Stay ‘bear aware’ during winter in the Lake Tahoe region
Bear-proofing your property
A bear-proof garbage container can solve most trash-related issues. Information on where to purchase approved bear-proof containers can be found at the Tahoe Council for Wild Bears website.
Keep garbage cans clean and deodorize them with bleach or unscented ammonia.
Don’t put trash out until collection. Do not leave trash, groceries or animal food in you vehicle.
Do not feed wildlife.
Feed pets inside.
Block access to crawl spaces under decks and buildings. Keep doors and windows secure from intrusions.
Don’t leave any scented products outside, including non-food items such as candles.
When unoccupied, empty cabins of all food and scented products or keep them in a scent free, bear-proof container.
Information from the U.S. Forest Service Lake Tahoe Basin Management Unit.
While the calendar is turning to December and recent snowfall continues to blanket much of the Lake Tahoe region, area wildlife officials warn that now is not the time to become lax on precautions intended to avoid bear-and-human interactions.
“Now is definitely not the time to let up on your guard,” said Chris Healy, public information officer for the Nevada Department of Wildlife. “It’s extremely important for people to know that bears are still out there and, in some cases, still searching for food.”
Bears typically enter hibernation for winter between Thanksgiving and Christmas, meaning it is common to still see a bear up and about, although that might be less likely after this past weekend’s storm, according to Healy. NDOW tracks some bears by using remote collars, and that data show the bears are not traveling very far, a sign that the bears are preparing for hibernation, if they have not already done so.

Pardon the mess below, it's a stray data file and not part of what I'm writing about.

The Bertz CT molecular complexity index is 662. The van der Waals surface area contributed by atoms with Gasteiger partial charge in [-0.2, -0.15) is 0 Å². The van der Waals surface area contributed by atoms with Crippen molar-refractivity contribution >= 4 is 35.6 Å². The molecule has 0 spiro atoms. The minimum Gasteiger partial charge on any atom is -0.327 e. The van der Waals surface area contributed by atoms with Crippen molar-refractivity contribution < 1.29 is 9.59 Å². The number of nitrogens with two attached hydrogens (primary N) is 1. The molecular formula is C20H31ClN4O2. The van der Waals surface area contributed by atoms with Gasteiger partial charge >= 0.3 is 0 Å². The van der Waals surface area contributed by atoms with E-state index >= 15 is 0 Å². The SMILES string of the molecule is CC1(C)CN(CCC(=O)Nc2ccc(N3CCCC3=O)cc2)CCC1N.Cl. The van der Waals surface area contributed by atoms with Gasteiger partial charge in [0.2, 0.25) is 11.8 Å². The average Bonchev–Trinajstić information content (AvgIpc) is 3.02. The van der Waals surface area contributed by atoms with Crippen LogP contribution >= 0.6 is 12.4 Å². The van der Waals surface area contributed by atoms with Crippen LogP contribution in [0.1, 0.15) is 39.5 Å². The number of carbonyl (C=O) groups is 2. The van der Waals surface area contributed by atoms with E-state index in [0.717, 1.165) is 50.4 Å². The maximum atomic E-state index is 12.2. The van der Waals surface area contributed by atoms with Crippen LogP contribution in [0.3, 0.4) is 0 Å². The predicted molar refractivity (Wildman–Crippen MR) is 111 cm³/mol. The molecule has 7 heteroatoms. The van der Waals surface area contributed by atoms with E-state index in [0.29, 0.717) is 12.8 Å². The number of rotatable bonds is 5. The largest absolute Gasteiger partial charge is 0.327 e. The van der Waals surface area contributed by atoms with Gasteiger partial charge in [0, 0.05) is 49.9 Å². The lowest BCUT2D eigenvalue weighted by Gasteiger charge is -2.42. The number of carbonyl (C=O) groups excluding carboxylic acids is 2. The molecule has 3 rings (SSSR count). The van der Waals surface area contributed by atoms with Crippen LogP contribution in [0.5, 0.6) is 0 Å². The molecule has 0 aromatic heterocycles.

And while most bears will hibernate through the winter months — with young males typically emerging from the den in early March and sows with cubs emerging in April — that is not always the case with bears in more populated areas, commonly referred to as the urban interface.
In some instances, particularly during light winters with sparse snowfall, wildlife officials have documented bears in the urban interface awakening from hibernation on trash nights to feed on garbage, Healy said.
“It’s not all of them, but … we’ve documented it enough where we know it can be a bit of a challenge.”
For those reasons, it is important that people in bear country — both those visiting and those residing in — be “bear aware” year-round, Healy said.
That includes never feeding a bear and making it more difficult to access trash. Around this time of year it is especially important to cut off access to crawl spaces and similar sites that bears might look at as potential hibernation dens.
“In order to properly take care of these bears in the urban interface areas you just can’t let your guard down,” Healy said. “Don’t think that they’re all sleeping because the next thing you know is you’ll have a bear knocking over your garbage … ”
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